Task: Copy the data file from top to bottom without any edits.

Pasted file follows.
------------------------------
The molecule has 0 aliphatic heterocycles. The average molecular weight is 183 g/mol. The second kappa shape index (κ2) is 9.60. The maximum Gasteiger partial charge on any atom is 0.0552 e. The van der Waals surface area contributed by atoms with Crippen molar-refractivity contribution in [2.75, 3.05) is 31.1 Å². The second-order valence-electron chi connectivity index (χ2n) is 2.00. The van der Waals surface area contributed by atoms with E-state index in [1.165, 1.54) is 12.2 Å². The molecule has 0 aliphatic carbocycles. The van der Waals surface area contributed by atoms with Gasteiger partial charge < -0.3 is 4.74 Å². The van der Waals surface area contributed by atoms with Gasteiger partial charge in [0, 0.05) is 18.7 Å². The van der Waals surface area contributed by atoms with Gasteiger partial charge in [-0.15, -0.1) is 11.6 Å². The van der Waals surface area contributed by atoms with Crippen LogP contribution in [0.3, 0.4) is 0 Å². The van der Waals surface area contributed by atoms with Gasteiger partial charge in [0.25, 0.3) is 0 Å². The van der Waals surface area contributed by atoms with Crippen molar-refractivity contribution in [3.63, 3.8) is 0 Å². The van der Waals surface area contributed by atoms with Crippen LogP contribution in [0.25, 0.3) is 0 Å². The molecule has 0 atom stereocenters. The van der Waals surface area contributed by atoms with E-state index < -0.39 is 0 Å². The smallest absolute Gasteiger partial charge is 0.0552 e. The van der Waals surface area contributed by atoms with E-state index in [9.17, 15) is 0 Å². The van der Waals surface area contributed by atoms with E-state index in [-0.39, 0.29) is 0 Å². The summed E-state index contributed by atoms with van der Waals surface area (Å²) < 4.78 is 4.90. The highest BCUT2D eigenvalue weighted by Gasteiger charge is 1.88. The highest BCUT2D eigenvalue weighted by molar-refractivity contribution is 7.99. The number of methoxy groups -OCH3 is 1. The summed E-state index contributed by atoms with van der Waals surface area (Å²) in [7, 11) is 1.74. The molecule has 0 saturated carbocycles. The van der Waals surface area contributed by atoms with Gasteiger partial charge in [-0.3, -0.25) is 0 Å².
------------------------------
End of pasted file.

The molecule has 0 aliphatic heterocycles. The average molecular weight is 183 g/mol. The second kappa shape index (κ2) is 9.60. The maximum Gasteiger partial charge on any atom is 0.0552 e. The van der Waals surface area contributed by atoms with Crippen molar-refractivity contribution in [2.75, 3.05) is 31.1 Å². The second-order valence-electron chi connectivity index (χ2n) is 2.00. The van der Waals surface area contributed by atoms with E-state index in [1.165, 1.54) is 12.2 Å². The molecule has 0 aliphatic carbocycles. The van der Waals surface area contributed by atoms with Gasteiger partial charge < -0.3 is 4.74 Å². The van der Waals surface area contributed by atoms with Gasteiger partial charge in [0, 0.05) is 18.7 Å². The van der Waals surface area contributed by atoms with Gasteiger partial charge in [-0.15, -0.1) is 11.6 Å². The van der Waals surface area contributed by atoms with Crippen LogP contribution in [0.3, 0.4) is 0 Å². The van der Waals surface area contributed by atoms with Gasteiger partial charge in [0.25, 0.3) is 0 Å². The van der Waals surface area contributed by atoms with Crippen molar-refractivity contribution in [3.63, 3.8) is 0 Å². The van der Waals surface area contributed by atoms with Crippen LogP contribution in [0.25, 0.3) is 0 Å². The molecule has 0 atom stereocenters. The van der Waals surface area contributed by atoms with E-state index < -0.39 is 0 Å². The smallest absolute Gasteiger partial charge is 0.0552 e. The van der Waals surface area contributed by atoms with E-state index in [9.17, 15) is 0 Å². The van der Waals surface area contributed by atoms with E-state index in [-0.39, 0.29) is 0 Å². The summed E-state index contributed by atoms with van der Waals surface area (Å²) < 4.78 is 4.90. The highest BCUT2D eigenvalue weighted by Gasteiger charge is 1.88. The highest BCUT2D eigenvalue weighted by molar-refractivity contribution is 7.99. The number of methoxy groups -OCH3 is 1. The summed E-state index contributed by atoms with van der Waals surface area (Å²) in [7, 11) is 1.74. The molecule has 0 saturated carbocycles. The van der Waals surface area contributed by atoms with Gasteiger partial charge in [-0.3, -0.25) is 0 Å².